US DOE Announces Winners of Solar Prize and 2 New Solar Initiatives

The US DOE has announced the winners of the first round of the American-Made Solar Prize, a competition designed to revitalise US solar manufacturing.

Solar (Photo by Klaus Leidorf)

The US Department of Energy (DOE) has announced the winners of the first round of the American-Made Solar Prize, a USD 3 million competition designed to revitalise US solar manufacturing. As part of the prize, the winners each received USD 500,000 in cash for use at DOE National Laboratories. 

DOE Assistant Secretary for the Office of Energy Efficiency and Renewable Energy (EERE), Daniel R Simmons, announced the winners at the ongoing Solar Power International event in Utah.

The winners, Phase3 Photovoltaics and Solar Inventions, faced an expert panel of industry judges at one of the solar industry’s largest conference.

  • Phase3 Photovoltaics (Portland, OR) – Prefabricated Solar Systems: This team developed a cross-functional effort to establish the process for solar to be integrated into factory-built homes.
  • Solar Inventions (Atlanta, GA) – Configurable Current Cell: C3: This team created a new approach to develop a new photovoltaic cell design that can help produce a more stable and reliable module.

“The American-Made Solar Prize brings together private sector entrepreneurship with expertise at DOE’s national labs to foster next-level innovation in U.S. solar manufacturing,” said Assistant Secretary Simmons. “These transformative technologies will address critical needs in the U.S. solar industry, and develop impactful solutions for the industry to utilise and overcome these challenges.”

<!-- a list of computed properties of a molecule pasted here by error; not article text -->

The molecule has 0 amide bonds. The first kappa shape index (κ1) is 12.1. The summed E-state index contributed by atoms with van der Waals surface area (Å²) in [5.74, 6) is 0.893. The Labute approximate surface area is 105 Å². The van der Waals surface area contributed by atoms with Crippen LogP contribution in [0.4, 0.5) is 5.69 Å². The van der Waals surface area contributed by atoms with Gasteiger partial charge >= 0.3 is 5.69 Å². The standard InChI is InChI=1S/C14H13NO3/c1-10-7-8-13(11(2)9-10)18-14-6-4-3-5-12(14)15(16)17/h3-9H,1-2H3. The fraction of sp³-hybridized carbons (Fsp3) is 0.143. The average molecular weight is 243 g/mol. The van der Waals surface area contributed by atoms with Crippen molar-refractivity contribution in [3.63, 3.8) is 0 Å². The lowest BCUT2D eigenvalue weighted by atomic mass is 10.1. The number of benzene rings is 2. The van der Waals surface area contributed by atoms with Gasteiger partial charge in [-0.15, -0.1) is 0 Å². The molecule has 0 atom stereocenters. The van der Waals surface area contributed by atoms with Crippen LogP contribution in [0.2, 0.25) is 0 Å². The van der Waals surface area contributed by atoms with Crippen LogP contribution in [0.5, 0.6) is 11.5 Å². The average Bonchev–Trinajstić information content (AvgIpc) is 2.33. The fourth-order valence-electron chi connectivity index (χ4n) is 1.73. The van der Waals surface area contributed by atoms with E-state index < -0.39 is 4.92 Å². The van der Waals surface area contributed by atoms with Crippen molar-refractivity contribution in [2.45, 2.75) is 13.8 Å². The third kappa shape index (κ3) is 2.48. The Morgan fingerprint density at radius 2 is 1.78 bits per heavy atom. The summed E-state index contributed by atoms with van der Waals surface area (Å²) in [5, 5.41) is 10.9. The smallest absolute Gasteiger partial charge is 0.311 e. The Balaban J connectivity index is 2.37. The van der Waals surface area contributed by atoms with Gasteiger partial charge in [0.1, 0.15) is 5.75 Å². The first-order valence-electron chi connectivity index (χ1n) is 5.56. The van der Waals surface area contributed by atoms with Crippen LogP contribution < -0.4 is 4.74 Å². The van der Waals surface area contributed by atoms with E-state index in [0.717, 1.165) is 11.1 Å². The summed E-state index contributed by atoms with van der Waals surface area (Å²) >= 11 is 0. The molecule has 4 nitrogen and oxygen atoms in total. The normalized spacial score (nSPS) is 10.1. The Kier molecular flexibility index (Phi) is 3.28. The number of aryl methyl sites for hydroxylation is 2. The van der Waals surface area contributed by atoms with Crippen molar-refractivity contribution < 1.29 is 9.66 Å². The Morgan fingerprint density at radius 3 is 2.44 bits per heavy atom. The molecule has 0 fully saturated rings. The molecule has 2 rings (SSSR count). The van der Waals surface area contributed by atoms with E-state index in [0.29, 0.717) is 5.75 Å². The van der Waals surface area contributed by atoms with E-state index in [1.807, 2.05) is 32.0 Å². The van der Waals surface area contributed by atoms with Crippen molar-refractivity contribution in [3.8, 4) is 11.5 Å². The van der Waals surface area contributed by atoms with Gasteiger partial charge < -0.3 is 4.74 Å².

At the event, the DOE also announced the competitors of Round 2 and the launch of Round 3.

In addition, two initiatives led by EERE’s Solar Energy Technologies Office (SETO) were also announced at the event. The National Community Solar Partnership which is aimed at expanding affordable community-solar access to every American household by 2025, and the teams participating in the new Solar District Cup. 

The National Community Solar Partnership is designed to empower government entities, utilities, financiers, businesses, nonprofits, affordable-housing providers, and stakeholders to design and implement affordable solar models that meet the needs of their communities.

Funded by SETO and the National Renewable Energy Laboratory (NREL), the Solar District Cup is a collegiate competition in which student teams design and model solar-plus-storage systems across multiple buildings on a local distribution network.

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Ayush Verma

Ayush is a staff writer at and writes on renewable energy with a special focus on solar and wind. Prior to this, as an engineering graduate trying to find his niche in the energy journalism segment, he worked as a correspondent for